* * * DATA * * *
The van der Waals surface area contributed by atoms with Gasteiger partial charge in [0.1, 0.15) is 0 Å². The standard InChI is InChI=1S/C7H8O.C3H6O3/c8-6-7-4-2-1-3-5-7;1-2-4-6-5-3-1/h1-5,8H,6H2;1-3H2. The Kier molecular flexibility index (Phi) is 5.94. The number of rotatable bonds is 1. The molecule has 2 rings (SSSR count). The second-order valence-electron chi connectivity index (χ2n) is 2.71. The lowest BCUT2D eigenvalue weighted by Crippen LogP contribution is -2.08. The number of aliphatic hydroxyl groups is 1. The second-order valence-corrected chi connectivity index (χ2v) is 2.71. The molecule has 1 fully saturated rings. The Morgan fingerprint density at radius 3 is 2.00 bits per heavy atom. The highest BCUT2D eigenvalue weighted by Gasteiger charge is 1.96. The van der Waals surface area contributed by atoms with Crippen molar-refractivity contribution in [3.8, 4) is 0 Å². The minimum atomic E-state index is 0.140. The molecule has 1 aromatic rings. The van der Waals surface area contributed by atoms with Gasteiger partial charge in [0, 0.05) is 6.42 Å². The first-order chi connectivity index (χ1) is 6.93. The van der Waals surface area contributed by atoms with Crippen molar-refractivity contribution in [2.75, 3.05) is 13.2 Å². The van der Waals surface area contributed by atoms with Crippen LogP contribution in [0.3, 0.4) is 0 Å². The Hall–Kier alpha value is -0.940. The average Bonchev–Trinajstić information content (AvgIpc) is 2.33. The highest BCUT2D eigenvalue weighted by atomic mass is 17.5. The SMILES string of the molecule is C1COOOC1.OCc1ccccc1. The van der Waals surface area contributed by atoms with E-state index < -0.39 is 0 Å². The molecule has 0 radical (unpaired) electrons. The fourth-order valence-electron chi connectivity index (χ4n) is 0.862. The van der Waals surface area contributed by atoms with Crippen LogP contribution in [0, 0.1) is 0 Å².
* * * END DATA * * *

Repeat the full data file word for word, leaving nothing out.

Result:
The van der Waals surface area contributed by atoms with Gasteiger partial charge in [0.1, 0.15) is 0 Å². The standard InChI is InChI=1S/C7H8O.C3H6O3/c8-6-7-4-2-1-3-5-7;1-2-4-6-5-3-1/h1-5,8H,6H2;1-3H2. The Kier molecular flexibility index (Phi) is 5.94. The number of rotatable bonds is 1. The molecule has 2 rings (SSSR count). The second-order valence-electron chi connectivity index (χ2n) is 2.71. The lowest BCUT2D eigenvalue weighted by Crippen LogP contribution is -2.08. The number of aliphatic hydroxyl groups is 1. The second-order valence-corrected chi connectivity index (χ2v) is 2.71. The molecule has 1 fully saturated rings. The Morgan fingerprint density at radius 3 is 2.00 bits per heavy atom. The highest BCUT2D eigenvalue weighted by Gasteiger charge is 1.96. The van der Waals surface area contributed by atoms with Crippen molar-refractivity contribution in [3.8, 4) is 0 Å². The minimum atomic E-state index is 0.140. The molecule has 1 aromatic rings. The van der Waals surface area contributed by atoms with Gasteiger partial charge in [0, 0.05) is 6.42 Å². The first-order chi connectivity index (χ1) is 6.93. The van der Waals surface area contributed by atoms with Crippen molar-refractivity contribution in [2.75, 3.05) is 13.2 Å². The van der Waals surface area contributed by atoms with Crippen LogP contribution in [0.3, 0.4) is 0 Å². The Hall–Kier alpha value is -0.940. The average Bonchev–Trinajstić information content (AvgIpc) is 2.33. The highest BCUT2D eigenvalue weighted by atomic mass is 17.5. The SMILES string of the molecule is C1COOOC1.OCc1ccccc1. The van der Waals surface area contributed by atoms with E-state index < -0.39 is 0 Å². The molecule has 0 radical (unpaired) electrons. The fourth-order valence-electron chi connectivity index (χ4n) is 0.862. The van der Waals surface area contributed by atoms with Crippen LogP contribution in [0, 0.1) is 0 Å².